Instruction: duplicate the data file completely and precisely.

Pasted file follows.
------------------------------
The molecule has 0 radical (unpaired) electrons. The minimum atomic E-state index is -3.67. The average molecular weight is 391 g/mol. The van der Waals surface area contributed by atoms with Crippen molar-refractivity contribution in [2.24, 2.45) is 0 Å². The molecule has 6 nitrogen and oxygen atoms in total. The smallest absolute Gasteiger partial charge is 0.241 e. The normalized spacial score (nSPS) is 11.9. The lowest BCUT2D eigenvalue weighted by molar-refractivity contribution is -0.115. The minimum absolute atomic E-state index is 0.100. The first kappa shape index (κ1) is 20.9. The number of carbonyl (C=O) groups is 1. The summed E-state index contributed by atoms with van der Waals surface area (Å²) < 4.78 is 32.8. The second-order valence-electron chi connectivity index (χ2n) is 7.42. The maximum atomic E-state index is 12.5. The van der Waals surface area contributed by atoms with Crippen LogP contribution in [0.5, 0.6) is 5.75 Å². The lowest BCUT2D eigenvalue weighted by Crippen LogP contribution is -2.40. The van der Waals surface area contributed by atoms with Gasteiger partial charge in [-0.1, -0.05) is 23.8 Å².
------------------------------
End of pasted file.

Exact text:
The molecule has 0 radical (unpaired) electrons. The minimum atomic E-state index is -3.67. The average molecular weight is 391 g/mol. The van der Waals surface area contributed by atoms with Crippen molar-refractivity contribution in [2.24, 2.45) is 0 Å². The molecule has 6 nitrogen and oxygen atoms in total. The smallest absolute Gasteiger partial charge is 0.241 e. The normalized spacial score (nSPS) is 11.9. The lowest BCUT2D eigenvalue weighted by molar-refractivity contribution is -0.115. The minimum absolute atomic E-state index is 0.100. The first kappa shape index (κ1) is 20.9. The number of carbonyl (C=O) groups is 1. The summed E-state index contributed by atoms with van der Waals surface area (Å²) < 4.78 is 32.8. The second-order valence-electron chi connectivity index (χ2n) is 7.42. The maximum atomic E-state index is 12.5. The van der Waals surface area contributed by atoms with Crippen LogP contribution in [0.5, 0.6) is 5.75 Å². The lowest BCUT2D eigenvalue weighted by Crippen LogP contribution is -2.40. The van der Waals surface area contributed by atoms with Gasteiger partial charge in [-0.1, -0.05) is 23.8 Å².